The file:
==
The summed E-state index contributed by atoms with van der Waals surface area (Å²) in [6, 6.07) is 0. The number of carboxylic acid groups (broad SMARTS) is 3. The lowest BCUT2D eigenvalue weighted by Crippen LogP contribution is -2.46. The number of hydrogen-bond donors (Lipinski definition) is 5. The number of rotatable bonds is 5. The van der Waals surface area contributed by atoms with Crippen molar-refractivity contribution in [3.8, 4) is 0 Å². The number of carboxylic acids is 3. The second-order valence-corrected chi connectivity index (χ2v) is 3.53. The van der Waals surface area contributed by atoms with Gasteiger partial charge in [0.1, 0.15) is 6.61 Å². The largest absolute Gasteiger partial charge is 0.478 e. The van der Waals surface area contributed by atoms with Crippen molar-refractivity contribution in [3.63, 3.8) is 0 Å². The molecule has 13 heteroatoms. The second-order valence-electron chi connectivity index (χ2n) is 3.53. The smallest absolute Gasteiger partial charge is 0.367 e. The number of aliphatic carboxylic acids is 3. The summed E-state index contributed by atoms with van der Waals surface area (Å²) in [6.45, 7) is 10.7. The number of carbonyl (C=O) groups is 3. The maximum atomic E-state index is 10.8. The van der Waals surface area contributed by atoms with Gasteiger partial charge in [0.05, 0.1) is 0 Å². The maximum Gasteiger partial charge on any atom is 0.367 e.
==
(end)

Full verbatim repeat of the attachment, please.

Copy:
The summed E-state index contributed by atoms with van der Waals surface area (Å²) in [6, 6.07) is 0. The number of carboxylic acid groups (broad SMARTS) is 3. The lowest BCUT2D eigenvalue weighted by Crippen LogP contribution is -2.46. The number of hydrogen-bond donors (Lipinski definition) is 5. The number of rotatable bonds is 5. The van der Waals surface area contributed by atoms with Crippen molar-refractivity contribution in [3.8, 4) is 0 Å². The number of carboxylic acids is 3. The second-order valence-corrected chi connectivity index (χ2v) is 3.53. The van der Waals surface area contributed by atoms with Gasteiger partial charge in [0.1, 0.15) is 6.61 Å². The largest absolute Gasteiger partial charge is 0.478 e. The van der Waals surface area contributed by atoms with Crippen molar-refractivity contribution in [3.63, 3.8) is 0 Å². The molecule has 13 heteroatoms. The second-order valence-electron chi connectivity index (χ2n) is 3.53. The smallest absolute Gasteiger partial charge is 0.367 e. The number of aliphatic carboxylic acids is 3. The summed E-state index contributed by atoms with van der Waals surface area (Å²) in [6.45, 7) is 10.7. The number of carbonyl (C=O) groups is 3. The maximum atomic E-state index is 10.8. The van der Waals surface area contributed by atoms with Gasteiger partial charge in [0.05, 0.1) is 0 Å². The maximum Gasteiger partial charge on any atom is 0.367 e.